So, what does this mean for girls, and more importantly, our culture? According to a study published in Science, girls as young as six are influenced by stereotypes and believe that brilliance or giftedness belongs to boys. The study asserts that at age five, children believe boys and girls have an equal capacity to be “really, really smart.” But just one year later, at age six, girls in the study lumped more boys into the “smart” category. By a wide margin, girls are growing up believing they’re lesser than their male counterparts which is just not ok.
Encouraging girls to explore different programs and activities at a young age is one of the best ways to fight stereotypes that women aren’t biologically equipped for activities or positions that are traditionally male-dominated, which is still prevalent in today’s society— as evidenced by the infamous Google memo.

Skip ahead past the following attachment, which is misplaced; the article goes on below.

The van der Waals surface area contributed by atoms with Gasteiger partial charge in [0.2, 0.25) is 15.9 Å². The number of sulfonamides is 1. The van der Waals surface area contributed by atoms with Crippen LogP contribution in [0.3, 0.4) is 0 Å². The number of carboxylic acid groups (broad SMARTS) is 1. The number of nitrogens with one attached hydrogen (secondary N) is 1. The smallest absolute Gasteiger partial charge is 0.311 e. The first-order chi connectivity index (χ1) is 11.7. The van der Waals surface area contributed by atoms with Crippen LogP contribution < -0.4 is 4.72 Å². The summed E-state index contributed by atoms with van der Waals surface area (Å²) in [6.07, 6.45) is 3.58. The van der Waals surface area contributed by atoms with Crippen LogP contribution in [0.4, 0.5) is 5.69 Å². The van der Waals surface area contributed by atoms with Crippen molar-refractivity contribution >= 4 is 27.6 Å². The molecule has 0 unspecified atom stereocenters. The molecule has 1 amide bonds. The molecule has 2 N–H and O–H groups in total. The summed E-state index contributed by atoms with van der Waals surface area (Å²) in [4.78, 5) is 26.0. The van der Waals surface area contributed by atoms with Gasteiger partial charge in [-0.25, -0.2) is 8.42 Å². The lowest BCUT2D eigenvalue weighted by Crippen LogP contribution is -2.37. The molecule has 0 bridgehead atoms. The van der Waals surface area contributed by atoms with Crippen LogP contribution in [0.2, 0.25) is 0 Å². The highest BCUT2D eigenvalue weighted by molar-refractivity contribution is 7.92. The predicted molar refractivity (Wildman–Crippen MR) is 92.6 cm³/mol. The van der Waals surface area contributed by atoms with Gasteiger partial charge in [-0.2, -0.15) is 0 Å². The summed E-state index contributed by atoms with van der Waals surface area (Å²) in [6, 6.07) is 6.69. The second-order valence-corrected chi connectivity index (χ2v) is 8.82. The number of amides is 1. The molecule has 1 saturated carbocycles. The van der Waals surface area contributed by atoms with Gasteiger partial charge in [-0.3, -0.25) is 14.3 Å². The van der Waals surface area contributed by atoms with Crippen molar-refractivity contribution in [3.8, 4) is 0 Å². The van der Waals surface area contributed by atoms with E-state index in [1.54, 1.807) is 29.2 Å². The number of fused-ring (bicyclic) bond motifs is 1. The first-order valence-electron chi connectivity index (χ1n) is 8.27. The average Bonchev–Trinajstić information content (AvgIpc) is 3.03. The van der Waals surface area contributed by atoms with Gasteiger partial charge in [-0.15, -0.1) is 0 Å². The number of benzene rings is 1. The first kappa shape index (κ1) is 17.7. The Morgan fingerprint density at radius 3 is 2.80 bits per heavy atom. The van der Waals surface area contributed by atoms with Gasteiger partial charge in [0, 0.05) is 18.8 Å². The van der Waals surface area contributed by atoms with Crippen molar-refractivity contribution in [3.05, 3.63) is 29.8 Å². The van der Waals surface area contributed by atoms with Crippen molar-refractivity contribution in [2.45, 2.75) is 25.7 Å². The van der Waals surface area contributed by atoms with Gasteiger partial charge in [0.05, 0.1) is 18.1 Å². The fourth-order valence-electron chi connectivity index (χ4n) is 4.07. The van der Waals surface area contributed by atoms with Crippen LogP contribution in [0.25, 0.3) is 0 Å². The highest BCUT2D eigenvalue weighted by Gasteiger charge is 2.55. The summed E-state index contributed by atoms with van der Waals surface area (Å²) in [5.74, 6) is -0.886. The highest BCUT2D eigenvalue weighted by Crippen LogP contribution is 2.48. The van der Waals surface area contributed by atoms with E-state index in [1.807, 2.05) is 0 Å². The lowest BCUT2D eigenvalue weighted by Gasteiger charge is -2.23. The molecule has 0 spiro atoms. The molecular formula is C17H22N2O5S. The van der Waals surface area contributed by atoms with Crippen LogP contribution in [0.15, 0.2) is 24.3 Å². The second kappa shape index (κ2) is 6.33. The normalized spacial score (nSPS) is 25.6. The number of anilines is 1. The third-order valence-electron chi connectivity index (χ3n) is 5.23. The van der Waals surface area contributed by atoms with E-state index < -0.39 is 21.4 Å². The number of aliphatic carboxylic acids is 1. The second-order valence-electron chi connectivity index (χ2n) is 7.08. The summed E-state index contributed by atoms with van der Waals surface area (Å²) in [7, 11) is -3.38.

One Step at a Time
This is a great step forward for the organization, and we should be supporting this rebrand of the Boy Scouts rather than scrutinizing it. Scouts BSA will have a different feel than the Girl Scouts, with different skill-building activities that have long been stereotyped for “boys only.”
It’s exciting to live in a world where the girls and boys of Scouts BSA will take on the same challenges and obstacles— having a long-term societal impact when it comes to gender equality. Opening this program to girls is a reinforcement that playing with both their dolls and Lego toys is not only accepted, but highly encouraged.
The unsung heroes of our generation are oftentimes females who have struggled to break into their field based on gender bias. I’m hopeful this will lead to a whole new era filled with motivational, female leaders who might not have been exposed to a particular field if it wasn’t for Scouts BSA, much like our mission to empower and support young girls to pursue technology fields.